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The place was darkish and uncrowded; the music was recorded and scratchy, like an old 78; the dancers, for the most part, matched the music. Most recent was a major peso crisis a couple of years ago whose initial pain has eased but lingers in the form of strip steaks.But at 1 a.m., with the place filling up with people of many ages, an orchestra took over: two violins, a standup bass, a piano and two bandoneons. Before that, there were juntas and dictators and sad little wars and border skirmishes.Rumor has it that sushi is the rage in Buenos Aires, and, indeed, there are bright new sushi palaces among the parrillas (local jargon for steak joints). Now if you haven’t been keeping score: This steak dinner, among the best I’ve ever enjoyed anywhere in the world (including Chicago and Brooklyn) and graciously served by a waiter who couldn’t have been nicer despite my linguistic stupidity, set the Tribune back about . Buenos Aires is many things, but for sure it is never, ever dull.
There’s history here, pretty architecture, grace, grit and a certain big-city buzz that demands you pay attention, lest you miss something you probably won’t see anywhere else–for instance, street-corner tango dancers. But enough about great meat, especially the beef, and how cheap it is in Buenos Aires and how I could have eaten it for lunch and dinner every day despite my family history, doctor’s advice and soaring bad cholesterol.If the nearly forgotten Isabel Peron (Juan’s post-Evita wife and briefly, and disastrously, his successor as president) isn’t awakened from exile in Spain to testify on something–as she was just weeks ago–it’s refreshed every Thursday afternoon by the marching Madres de Plaza de Mayo, mothers and sisters of victims “disappeared” by the military junta that ruled Argentina into the 1980s. So for that, we are here every Thursday in this place.” On this particular Thursday, the dozen or so madres shared the plaza with hundreds of demonstrators, some armed with batons and others armed with signs, all representing labor-related grievances as drummers drummed up emotions and a few kids kicked around a soccer ball.“He was a witness, and they `disappeared’ him, ” said one woman, wearing the group’s characteristic headscarf, who lost a brother. “Thursday,” said an Irishman named Patrick who has married into the culture, “has become kind of an open field-day for protests.” Other days, vendors in the square sell postcards and little Argentine flags to tourists, and corn to anyone who likes feeding pigeons.San Telmo is one of the city’s older neighborhoods and the object of ongoing, thoughtful renewal and gentrification.For visitors, it is a neighborhood of restaurants, galleries and flea markets, plus shops selling serious antiques.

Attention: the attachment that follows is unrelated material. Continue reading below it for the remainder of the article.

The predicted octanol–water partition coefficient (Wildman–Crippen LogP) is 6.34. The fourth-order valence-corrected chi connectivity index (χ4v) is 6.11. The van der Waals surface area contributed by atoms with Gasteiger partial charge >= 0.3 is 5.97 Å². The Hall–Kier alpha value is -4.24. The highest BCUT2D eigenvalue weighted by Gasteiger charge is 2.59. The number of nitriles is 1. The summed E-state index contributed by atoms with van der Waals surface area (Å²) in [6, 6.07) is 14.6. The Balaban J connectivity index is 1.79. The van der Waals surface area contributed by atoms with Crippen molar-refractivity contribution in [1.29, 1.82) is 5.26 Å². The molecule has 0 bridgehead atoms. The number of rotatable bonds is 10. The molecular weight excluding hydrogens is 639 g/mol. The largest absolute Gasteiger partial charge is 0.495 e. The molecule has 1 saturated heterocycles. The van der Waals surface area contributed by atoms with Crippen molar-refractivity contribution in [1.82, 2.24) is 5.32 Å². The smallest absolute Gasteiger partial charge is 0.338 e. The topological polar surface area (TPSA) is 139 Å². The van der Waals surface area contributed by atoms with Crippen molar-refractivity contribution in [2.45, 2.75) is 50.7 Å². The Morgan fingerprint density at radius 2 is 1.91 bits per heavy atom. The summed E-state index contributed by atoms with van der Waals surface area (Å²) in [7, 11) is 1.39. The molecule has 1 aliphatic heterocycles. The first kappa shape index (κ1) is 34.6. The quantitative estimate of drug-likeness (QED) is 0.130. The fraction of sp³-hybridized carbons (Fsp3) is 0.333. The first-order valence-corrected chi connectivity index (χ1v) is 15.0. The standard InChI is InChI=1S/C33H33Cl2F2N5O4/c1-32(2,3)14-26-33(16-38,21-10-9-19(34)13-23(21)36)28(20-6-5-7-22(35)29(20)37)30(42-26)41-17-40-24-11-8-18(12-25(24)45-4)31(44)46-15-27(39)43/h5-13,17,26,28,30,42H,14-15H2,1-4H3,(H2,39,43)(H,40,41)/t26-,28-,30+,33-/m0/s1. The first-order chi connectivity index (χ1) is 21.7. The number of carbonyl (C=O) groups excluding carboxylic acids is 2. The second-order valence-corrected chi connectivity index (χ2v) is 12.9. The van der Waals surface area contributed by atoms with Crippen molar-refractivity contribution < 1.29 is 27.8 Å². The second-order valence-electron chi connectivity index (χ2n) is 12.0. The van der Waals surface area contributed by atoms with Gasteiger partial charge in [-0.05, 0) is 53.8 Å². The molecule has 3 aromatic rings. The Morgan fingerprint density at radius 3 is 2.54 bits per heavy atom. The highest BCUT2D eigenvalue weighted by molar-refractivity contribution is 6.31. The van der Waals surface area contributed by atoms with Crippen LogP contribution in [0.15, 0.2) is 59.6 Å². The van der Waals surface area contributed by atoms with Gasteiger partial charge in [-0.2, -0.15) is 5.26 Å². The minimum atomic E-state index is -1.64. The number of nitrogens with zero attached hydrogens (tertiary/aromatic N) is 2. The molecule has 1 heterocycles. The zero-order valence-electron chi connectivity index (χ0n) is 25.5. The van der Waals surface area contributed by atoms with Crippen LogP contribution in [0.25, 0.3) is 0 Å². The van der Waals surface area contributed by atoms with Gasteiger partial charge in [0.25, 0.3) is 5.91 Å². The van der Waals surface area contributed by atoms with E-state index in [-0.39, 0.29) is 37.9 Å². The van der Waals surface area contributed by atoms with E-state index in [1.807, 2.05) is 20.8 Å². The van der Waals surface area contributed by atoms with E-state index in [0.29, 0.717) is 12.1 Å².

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Closer to the heart of the city, just off the Calle Florida pedestrian circus, was my choice, the Claridge Hotel (from $229; a five-star with nicely appointed rooms and a terrific staff.